At FAME Studios in Muscle Shoals, Duane Allman became the primary session guitarist, recording with artists such as Aretha Franklin and King Curtis. Duane suggested to Wilson Pickett they record a cover of "Hey Jude" by the Beatles; the single went to number 23 on the national charts. FAME signed Duane to a five-year recording contract, and he put together a group, including Johnny Sandlin and Paul Hornsby. Duane recruited Jai Johanny Johanson (Jaimoe) after hearing his drumming on a songwriting demo of Jackie Avery, and the two moved into his home on the Tennessee River. Allman invited bassist Berry Oakley to jam with the new group; the pair had met in a Macon, Georgia club some time earlier, and became quick friends. The group had immediate chemistry, and Duane's vision for a "different" band — one with two lead guitarists and two drummers — began evolving. Meanwhile, Phil Walden, the manager of the late Otis Redding and several other R&B acts, was looking to expand into rock acts. FAME owner Hall became frustrated with the group's recording methods, and offered the tracks recorded and their contract to Walden and Jerry Wexler of Atlantic Records, who purchased them for $10,000. Walden intended the upcoming group to be the centerpiece of his new Atlantic-distributed label, Capricorn.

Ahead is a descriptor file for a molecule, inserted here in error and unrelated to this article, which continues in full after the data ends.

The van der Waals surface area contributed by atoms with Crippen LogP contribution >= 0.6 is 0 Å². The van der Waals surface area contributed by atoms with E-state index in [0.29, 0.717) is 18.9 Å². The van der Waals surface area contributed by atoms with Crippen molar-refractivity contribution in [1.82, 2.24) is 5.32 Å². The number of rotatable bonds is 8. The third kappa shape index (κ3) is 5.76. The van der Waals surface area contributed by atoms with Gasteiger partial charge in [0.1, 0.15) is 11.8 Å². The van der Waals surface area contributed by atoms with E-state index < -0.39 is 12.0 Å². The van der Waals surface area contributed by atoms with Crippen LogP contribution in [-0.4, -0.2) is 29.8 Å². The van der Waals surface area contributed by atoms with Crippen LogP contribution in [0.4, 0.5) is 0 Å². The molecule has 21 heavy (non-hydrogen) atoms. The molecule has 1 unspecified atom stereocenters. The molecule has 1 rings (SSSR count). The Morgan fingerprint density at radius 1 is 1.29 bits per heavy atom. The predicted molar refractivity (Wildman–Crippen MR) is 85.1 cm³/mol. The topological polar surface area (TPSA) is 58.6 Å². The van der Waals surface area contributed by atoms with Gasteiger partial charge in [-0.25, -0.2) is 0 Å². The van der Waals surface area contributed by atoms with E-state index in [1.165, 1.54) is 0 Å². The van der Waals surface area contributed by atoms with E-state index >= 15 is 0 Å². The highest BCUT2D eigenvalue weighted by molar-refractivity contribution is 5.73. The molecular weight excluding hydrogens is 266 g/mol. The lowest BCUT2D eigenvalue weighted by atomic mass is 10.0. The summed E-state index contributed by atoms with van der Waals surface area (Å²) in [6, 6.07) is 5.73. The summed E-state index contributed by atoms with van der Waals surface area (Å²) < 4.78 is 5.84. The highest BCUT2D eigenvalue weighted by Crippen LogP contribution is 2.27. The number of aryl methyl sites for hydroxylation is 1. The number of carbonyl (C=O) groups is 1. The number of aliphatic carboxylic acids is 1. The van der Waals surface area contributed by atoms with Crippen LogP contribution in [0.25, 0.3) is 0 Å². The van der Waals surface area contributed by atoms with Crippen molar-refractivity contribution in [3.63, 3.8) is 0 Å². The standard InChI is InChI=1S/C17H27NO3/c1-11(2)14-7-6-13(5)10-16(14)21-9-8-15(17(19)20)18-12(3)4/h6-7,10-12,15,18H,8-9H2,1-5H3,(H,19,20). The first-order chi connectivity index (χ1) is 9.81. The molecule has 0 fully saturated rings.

Duane and Jaimoe moved to Jacksonville in early March 1969, as Duane had become frustrated with being a "robot" of those at FAME. He invited anyone who wanted to join to the jam sessions that birthed the Allman Brothers Band. Dickey Betts, leader of Oakley's previous band, the Second Coming, became the group's second lead guitarist, while Butch Trucks, with whom Duane and Gregg had cut a demo less than a year prior, became the new group's second drummer. The Second Coming's Reese Wynans played keyboards, and Duane, Oakley, and Betts all shared vocal duties. The unnamed group began to perform free shows in Willow Branch Park in Jacksonville, with an ever-changing, rotating cast of musicians. Duane felt strongly his brother should be the vocalist of the new group (which effectively eliminated Wynans' position, as Gregg also played keyboards). Gregg left Los Angeles and entered rehearsal on March 26, 1969, when the group was rehearsing Muddy Waters' "Trouble No More" Although Gregg was initially intimidated by the musicians, Duane pressured his brother into "singing [his] guts out." Four days later, the group made their debut at the Jacksonville Armory. Although many names were kicked around, including Beelzebub, the six-piece eventually decided on the Allman Brothers Band.